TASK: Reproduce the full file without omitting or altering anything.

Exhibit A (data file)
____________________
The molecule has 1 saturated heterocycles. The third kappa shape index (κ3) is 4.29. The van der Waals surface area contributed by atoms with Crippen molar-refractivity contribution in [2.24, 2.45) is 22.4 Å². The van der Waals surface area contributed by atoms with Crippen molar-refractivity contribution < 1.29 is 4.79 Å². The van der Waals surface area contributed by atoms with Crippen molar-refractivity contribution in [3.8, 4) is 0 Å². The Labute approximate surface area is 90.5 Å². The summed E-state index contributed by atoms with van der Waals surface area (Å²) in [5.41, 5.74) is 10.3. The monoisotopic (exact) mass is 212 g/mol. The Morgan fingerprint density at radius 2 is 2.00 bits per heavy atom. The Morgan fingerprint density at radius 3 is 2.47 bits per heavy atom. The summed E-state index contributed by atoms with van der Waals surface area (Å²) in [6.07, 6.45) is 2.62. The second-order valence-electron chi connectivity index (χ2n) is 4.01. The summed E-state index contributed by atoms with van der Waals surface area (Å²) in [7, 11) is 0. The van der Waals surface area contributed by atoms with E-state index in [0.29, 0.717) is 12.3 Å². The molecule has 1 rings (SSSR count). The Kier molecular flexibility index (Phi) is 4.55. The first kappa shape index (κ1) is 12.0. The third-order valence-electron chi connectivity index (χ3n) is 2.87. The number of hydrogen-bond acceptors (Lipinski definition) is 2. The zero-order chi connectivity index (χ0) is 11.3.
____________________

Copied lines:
The molecule has 1 saturated heterocycles. The third kappa shape index (κ3) is 4.29. The van der Waals surface area contributed by atoms with Crippen molar-refractivity contribution in [2.24, 2.45) is 22.4 Å². The van der Waals surface area contributed by atoms with Crippen molar-refractivity contribution < 1.29 is 4.79 Å². The van der Waals surface area contributed by atoms with Crippen molar-refractivity contribution in [3.8, 4) is 0 Å². The Labute approximate surface area is 90.5 Å². The summed E-state index contributed by atoms with van der Waals surface area (Å²) in [5.41, 5.74) is 10.3. The monoisotopic (exact) mass is 212 g/mol. The Morgan fingerprint density at radius 2 is 2.00 bits per heavy atom. The Morgan fingerprint density at radius 3 is 2.47 bits per heavy atom. The summed E-state index contributed by atoms with van der Waals surface area (Å²) in [6.07, 6.45) is 2.62. The second-order valence-electron chi connectivity index (χ2n) is 4.01. The summed E-state index contributed by atoms with van der Waals surface area (Å²) in [7, 11) is 0. The van der Waals surface area contributed by atoms with E-state index in [0.29, 0.717) is 12.3 Å². The molecule has 1 rings (SSSR count). The Kier molecular flexibility index (Phi) is 4.55. The first kappa shape index (κ1) is 12.0. The third-order valence-electron chi connectivity index (χ3n) is 2.87. The number of hydrogen-bond acceptors (Lipinski definition) is 2. The zero-order chi connectivity index (χ0) is 11.3.